During all this, I worked shifts for over thirty years, always desperate to get the day off, like everyone else. Sometimes, I had to work. Up all night, then over to Mum’s on three hours sleep, and back into work at 10 pm that night. Hardly conducive to feeling festive. Then Mum got much older. She spent her first Christmas in hospital in the year 2000, and almost every year after that was spent visiting her on a ward, or sitting in the relatives’ room in the emergency department, as she fought for her life on a trolley bed somewhere. Calling ambulances just as dinner was served, getting home at some unearthly hour, once they decided to admit her. Not her fault of course, she was ill. Christmas made her worse, it seems. Perhaps worrying about sending cards, getting the dinner right, or whether or not I could spend the whole day there. Any increase in her stress levels exacerbated her condition.

I began to hate this time of year, and to dread it coming around. By the time November appeared on the calendar, I was posting cards and wrapping presents. Anything to get it over and done with as soon as possible. Since Mum died in 2012, I have lived in Norfolk, and been able to spend the time at our own home. There is less stress, and life is undoubtedly easier. Maybe one day, I might learn to love Christmas again. Who knows?

©PeteJohnson 2015

I am sure you will join me in wishing Pete another Norfolk Christmas that is as good as those he has already celebrated.

About Pete Johnson

I retired in 2012, then aged 60, and moved from a busy life and work in Central London, to Beetley, in rural Norfolk. I thought I would start this blog to share my thoughts about life in general, and my new life in Norfolk in particular. My wife Julie is still working in a local bank, so I am at home most of the day, accompanied by my four year old Shar-Pei dog, Ollie.

My interests include local and global history, politics, and cinema and film. I also enjoy music; Motown, Soul, Jazz, along with many modern singers and styles.

After 22 years as an Emergency Medical Technician in the London Ambulance Service, followed by 11 years working for the Metropolitan Police in Control Rooms, it took some adjustment to being retired, and not working shifts.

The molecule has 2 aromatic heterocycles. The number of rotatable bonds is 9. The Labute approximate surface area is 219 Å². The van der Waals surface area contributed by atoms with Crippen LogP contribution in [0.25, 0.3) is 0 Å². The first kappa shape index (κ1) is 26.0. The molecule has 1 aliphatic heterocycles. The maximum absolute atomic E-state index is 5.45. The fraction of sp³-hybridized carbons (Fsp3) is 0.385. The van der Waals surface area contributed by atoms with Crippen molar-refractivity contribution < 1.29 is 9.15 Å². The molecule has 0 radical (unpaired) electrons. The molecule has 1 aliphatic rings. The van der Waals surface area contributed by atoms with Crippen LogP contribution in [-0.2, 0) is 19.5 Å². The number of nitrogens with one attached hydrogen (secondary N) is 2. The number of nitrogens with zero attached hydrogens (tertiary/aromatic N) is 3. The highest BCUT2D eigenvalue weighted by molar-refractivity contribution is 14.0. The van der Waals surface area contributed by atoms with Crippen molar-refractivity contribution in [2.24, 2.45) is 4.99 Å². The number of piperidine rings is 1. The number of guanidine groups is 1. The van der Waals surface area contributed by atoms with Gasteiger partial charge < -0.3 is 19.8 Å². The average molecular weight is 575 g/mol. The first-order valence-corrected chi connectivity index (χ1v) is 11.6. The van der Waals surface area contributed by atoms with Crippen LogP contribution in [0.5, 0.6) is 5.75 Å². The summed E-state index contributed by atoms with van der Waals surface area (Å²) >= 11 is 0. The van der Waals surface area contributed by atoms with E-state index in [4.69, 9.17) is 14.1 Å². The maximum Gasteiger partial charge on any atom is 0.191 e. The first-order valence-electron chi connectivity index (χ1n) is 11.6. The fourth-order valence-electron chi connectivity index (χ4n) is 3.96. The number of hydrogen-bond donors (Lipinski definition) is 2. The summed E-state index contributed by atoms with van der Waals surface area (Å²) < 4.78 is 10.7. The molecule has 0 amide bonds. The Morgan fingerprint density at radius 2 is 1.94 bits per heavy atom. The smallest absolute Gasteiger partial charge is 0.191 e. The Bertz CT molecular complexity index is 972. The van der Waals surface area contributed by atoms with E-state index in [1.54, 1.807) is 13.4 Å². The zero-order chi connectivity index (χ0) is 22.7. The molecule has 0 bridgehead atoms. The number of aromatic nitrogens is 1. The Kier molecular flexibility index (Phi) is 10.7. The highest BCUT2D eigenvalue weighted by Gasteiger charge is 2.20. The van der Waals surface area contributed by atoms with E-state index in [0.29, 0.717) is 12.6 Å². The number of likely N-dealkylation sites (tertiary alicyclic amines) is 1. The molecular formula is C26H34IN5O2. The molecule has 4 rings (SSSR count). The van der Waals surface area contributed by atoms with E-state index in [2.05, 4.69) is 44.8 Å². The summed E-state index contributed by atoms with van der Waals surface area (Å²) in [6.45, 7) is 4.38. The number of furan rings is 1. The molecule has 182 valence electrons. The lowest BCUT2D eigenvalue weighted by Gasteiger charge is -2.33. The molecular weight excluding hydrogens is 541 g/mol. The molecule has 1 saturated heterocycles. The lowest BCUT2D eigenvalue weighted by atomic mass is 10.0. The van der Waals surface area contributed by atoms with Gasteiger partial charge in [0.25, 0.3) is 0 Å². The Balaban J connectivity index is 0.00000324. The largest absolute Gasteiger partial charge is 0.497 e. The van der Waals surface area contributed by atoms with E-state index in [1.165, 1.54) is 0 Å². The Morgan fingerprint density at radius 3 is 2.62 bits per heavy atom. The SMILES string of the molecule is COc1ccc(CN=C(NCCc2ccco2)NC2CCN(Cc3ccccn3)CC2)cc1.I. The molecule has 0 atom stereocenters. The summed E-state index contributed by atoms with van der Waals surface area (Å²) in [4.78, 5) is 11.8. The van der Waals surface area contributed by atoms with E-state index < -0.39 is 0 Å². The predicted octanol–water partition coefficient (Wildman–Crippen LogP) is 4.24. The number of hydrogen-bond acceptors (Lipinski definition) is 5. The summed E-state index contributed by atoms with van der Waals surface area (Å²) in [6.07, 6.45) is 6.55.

I am updating this info on the 6th of July, 2017.

Ollie is now five years old, and is still a great dog to own. The blog has continued to grow, and I have now posted over 1330 articles. I currently write a bit about films and cinema, mostly short reviews and suggestions; and I did write a lot of anecdotes about my years in the Ambulance Service. I have written a lot about past travel and holidays, and also about architecture. I also post a lot about music and songs, those that have a significance in my life for one reason or another. The core of the blog remains the same though; my experiences of my new life in Norfolk, walking my dog, and living in a rural setting.

During the past year, I have been adding a lot of photos, and they are always popular.

I have had my blogging ups and downs; attracted some followers, both loyal and fickle, and gained a great deal from the whole process. I have written articles that were published on other blogs and websites, as well as trying my hand at more than 60 fictional stories. I am pleased to report that I have had two of these published in a magazine.

If you are considering starting a blog, I would suggest you give it a try. I really would. It may not change your life; but then again, it just might.

Get in touch with Pete


I am sure you have enjoyed this post as much as I have and I hope you will consider commenting and sharing… and heading over to Pete’s blog where you will find even more of his entertaining posts. thanks Sally


There will be another series of Posts from Your Archives in the New Year… keep an eye open for the submission details after Christmas. Thanks Sally